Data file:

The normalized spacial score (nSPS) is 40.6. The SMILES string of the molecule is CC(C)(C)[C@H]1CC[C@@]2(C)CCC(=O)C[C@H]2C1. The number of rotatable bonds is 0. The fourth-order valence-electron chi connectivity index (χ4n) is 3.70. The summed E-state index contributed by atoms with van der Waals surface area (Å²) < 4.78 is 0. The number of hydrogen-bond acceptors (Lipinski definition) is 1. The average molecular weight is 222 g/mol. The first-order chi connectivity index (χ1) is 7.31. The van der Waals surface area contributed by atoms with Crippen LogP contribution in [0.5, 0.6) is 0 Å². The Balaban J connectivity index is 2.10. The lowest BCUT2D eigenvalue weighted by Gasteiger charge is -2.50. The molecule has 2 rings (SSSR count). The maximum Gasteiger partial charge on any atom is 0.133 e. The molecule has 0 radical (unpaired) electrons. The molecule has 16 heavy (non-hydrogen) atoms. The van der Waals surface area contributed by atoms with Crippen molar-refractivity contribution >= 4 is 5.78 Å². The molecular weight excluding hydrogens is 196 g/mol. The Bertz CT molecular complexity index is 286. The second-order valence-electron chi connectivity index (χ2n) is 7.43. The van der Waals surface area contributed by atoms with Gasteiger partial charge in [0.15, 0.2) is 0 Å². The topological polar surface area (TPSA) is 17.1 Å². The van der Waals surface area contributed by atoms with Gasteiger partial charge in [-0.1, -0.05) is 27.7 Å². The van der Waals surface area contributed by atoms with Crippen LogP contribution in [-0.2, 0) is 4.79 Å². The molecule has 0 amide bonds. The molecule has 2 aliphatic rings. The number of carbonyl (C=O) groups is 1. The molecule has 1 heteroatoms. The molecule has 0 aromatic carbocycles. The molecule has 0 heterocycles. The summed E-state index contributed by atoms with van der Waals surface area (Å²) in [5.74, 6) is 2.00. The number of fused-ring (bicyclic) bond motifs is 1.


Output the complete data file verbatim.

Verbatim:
The normalized spacial score (nSPS) is 40.6. The SMILES string of the molecule is CC(C)(C)[C@H]1CC[C@@]2(C)CCC(=O)C[C@H]2C1. The number of rotatable bonds is 0. The fourth-order valence-electron chi connectivity index (χ4n) is 3.70. The summed E-state index contributed by atoms with van der Waals surface area (Å²) < 4.78 is 0. The number of hydrogen-bond acceptors (Lipinski definition) is 1. The average molecular weight is 222 g/mol. The first-order chi connectivity index (χ1) is 7.31. The van der Waals surface area contributed by atoms with Crippen LogP contribution in [0.5, 0.6) is 0 Å². The Balaban J connectivity index is 2.10. The lowest BCUT2D eigenvalue weighted by Gasteiger charge is -2.50. The molecule has 2 rings (SSSR count). The maximum Gasteiger partial charge on any atom is 0.133 e. The molecule has 0 radical (unpaired) electrons. The molecule has 16 heavy (non-hydrogen) atoms. The van der Waals surface area contributed by atoms with Crippen molar-refractivity contribution >= 4 is 5.78 Å². The molecular weight excluding hydrogens is 196 g/mol. The Bertz CT molecular complexity index is 286. The second-order valence-electron chi connectivity index (χ2n) is 7.43. The van der Waals surface area contributed by atoms with Gasteiger partial charge in [0.15, 0.2) is 0 Å². The topological polar surface area (TPSA) is 17.1 Å². The van der Waals surface area contributed by atoms with Gasteiger partial charge in [-0.1, -0.05) is 27.7 Å². The van der Waals surface area contributed by atoms with Crippen LogP contribution in [-0.2, 0) is 4.79 Å². The molecule has 0 amide bonds. The molecule has 2 aliphatic rings. The number of carbonyl (C=O) groups is 1. The molecule has 1 heteroatoms. The molecule has 0 aromatic carbocycles. The molecule has 0 heterocycles. The summed E-state index contributed by atoms with van der Waals surface area (Å²) in [5.74, 6) is 2.00. The number of fused-ring (bicyclic) bond motifs is 1.